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Hi I have a little plugin system, I use this shortcode for example: {google}stackoverflow{/google}

I want it to replace that part with a link to the google search link, in this case: stackoverflow

How should I do this? I have this but it doesn't work:

preg_replace('#{google}([^{]+){/google}#i', '<a href="http://www.google.com?s=$1">$1</a>', $content);
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What about it doesn't work? The regex doesn't return matches? There's an error message? If so, what's the error message? –  Matt Aug 22 '12 at 19:46
    
{ and } are reserved characters, BTW. –  Matt Aug 22 '12 at 19:46
1  
Be aware though that this piece of code is highly vulnerable to XSS in case it may be used by not only "trustworthy" users. –  Daniel M Aug 22 '12 at 19:48

4 Answers 4

You need to escape the curly braces, i.e. use \{ and \}.

preg_replace('#\{google\}([^{]+)\{/google\}#i', '<a href="http://www.google.com?s=$1">$1</a>', $content);
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@Matt: I did, but I'm concerned that the URL will still need things like ' ' (backticks don't work?) swapped with + and ' replaced with %27: I'm not really certain the best way to do those. Not with regex, I'm certain. –  KRyan Aug 22 '12 at 19:50

The key here is to use a non-greedy operator, and escape everything.

preg_replace('#\{google\}(.*?)\{/google\}#i','<a href="http://www.google.com?s=$1">$1</a>', $content);
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This will not work. It's not a valid regex. –  Matt Aug 22 '12 at 19:48
    
@Matt since when? What's invalid about it? –  FrankieTheKneeMan Aug 22 '12 at 19:49
    
Nevermind. You fixed it. –  Matt Aug 22 '12 at 19:50
    
... Fixed what? –  FrankieTheKneeMan Aug 22 '12 at 19:51
    
Your curly brackets weren't escaped when I wrote my initial comment. –  Matt Aug 22 '12 at 19:51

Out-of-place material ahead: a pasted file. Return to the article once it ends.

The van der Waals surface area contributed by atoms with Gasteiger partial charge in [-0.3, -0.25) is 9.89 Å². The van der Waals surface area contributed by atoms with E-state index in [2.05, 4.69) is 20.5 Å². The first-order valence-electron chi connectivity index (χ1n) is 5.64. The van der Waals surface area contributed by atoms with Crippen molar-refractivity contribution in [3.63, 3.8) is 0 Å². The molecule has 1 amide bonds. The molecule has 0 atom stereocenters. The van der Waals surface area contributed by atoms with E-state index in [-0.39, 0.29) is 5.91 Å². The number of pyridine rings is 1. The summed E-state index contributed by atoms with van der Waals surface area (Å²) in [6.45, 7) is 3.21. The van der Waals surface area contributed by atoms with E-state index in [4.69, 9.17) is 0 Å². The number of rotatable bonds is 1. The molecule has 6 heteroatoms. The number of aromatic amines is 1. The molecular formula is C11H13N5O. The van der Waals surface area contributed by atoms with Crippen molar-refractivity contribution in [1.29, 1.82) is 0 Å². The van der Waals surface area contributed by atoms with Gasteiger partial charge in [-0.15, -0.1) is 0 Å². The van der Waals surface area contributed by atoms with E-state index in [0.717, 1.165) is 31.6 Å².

Your regex isn't valid. Try this:

preg_replace('#\{google\}[^\{]+\{/google\}#i', '<a href="http://www.google.com?s=$1">$1</a>', $content);
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preg_replace('#{google}([^{]+){\/google}#i', '<a href="http://www.google.com?s=$1">$1</a>', $content);
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This is not a valid regex. The problem isn't the slash. OP uses # as the delimiter, so / doesn't need to be escaped. I'll remove my -1 if you can figure out which characters do need to be escaped. –  Matt Aug 22 '12 at 19:49
    
Got me, didn't notice the '#' rather than '/', but how is it not valid? Taking a closer look, OP's original example works, so does mine for that example. Curly brackets would need to be replaced in certain scenarios, most obviously if he was using one for a delimiter or using them after a pattern in the right format. Curious to see if OP was trying to match a different subject. cdbconcepts.com/dev/reg.php –  cdbconcepts Aug 22 '12 at 20:23
    
Curly braces are reserved characters. They must be escaped. –  Matt Aug 22 '12 at 20:26
    
@Matt I agree they are reserved in certain situations, but for PCRE syntax do not need to be escaped unless attempting to match something in valid form. i.e. if you want to match subject a{,5} you must escape them a\{,5\}. However if you are matching alpha characters a{g} no need to escape. Also if your pattern used them as delimiters {test{curly{i you'd need to escape the one in the pattern. –  cdbconcepts Aug 23 '12 at 13:18

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